Our journey is coming to an end as we enter the final week of ONL172 (see the full description of topic 5). However you can also see this as the end of the beginning and the start of a longer journey as you find new opportunities to widen the scope of your teaching and learning. We hope you have found what you were looking for when you signed up for this course and that you will take this with you into your future work. We also sincerely hope that you have had good fun on the way! We know for sure you have put in lots of work into the course work – a quick glance at the groups’ presentations for the different topics will tell you that! Well done, all!
This week, the concluding week, the idea is that we try to put it all together – digital literacies, openness, sharing, networking, collaboration, course design – and reflect on what really happened in the course and how you will apply these insights into your own practice. Is it really an option to fall back to old ways of working or will we be looking for new and more updated ways to meet future demands? That is, of course, all up to you.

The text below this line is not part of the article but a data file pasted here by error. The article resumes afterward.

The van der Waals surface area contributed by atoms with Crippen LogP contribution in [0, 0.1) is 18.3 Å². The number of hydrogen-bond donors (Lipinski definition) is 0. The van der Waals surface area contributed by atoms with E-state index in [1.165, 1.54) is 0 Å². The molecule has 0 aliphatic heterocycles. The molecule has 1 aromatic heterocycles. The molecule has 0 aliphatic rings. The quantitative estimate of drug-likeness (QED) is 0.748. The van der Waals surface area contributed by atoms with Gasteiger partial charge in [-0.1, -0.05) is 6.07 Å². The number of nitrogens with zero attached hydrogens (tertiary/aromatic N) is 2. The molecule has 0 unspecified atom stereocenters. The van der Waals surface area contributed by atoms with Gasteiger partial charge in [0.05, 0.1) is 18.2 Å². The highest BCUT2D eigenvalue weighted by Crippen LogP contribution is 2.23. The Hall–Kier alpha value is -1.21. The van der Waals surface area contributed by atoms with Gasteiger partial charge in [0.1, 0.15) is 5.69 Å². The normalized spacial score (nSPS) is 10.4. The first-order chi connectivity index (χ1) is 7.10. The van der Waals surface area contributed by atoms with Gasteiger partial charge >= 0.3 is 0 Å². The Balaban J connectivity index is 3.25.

You will have an opportunity to reflect on this in your PBL group as well as in the final webinar (1 December).
If you are aiming for a certificate (check participation modes and requirements) you should have written at least four blog posts by now and use this week to write a final, summarizing post. If you are part of a PBL-group, this week is for reflecting on the group’s achievements and sharing a final presentation in the ONL G+ community.
Wish you all the best for future collaborations!
The ONL team
We are now entering the second week of topic 4 and we can see that you keep up good work in the PBL groups as well as sharing of interesting blog posts!
During last week we had a webinar with Martha Cleveland-Innes, the recording and material from the webinar can be found on the event page.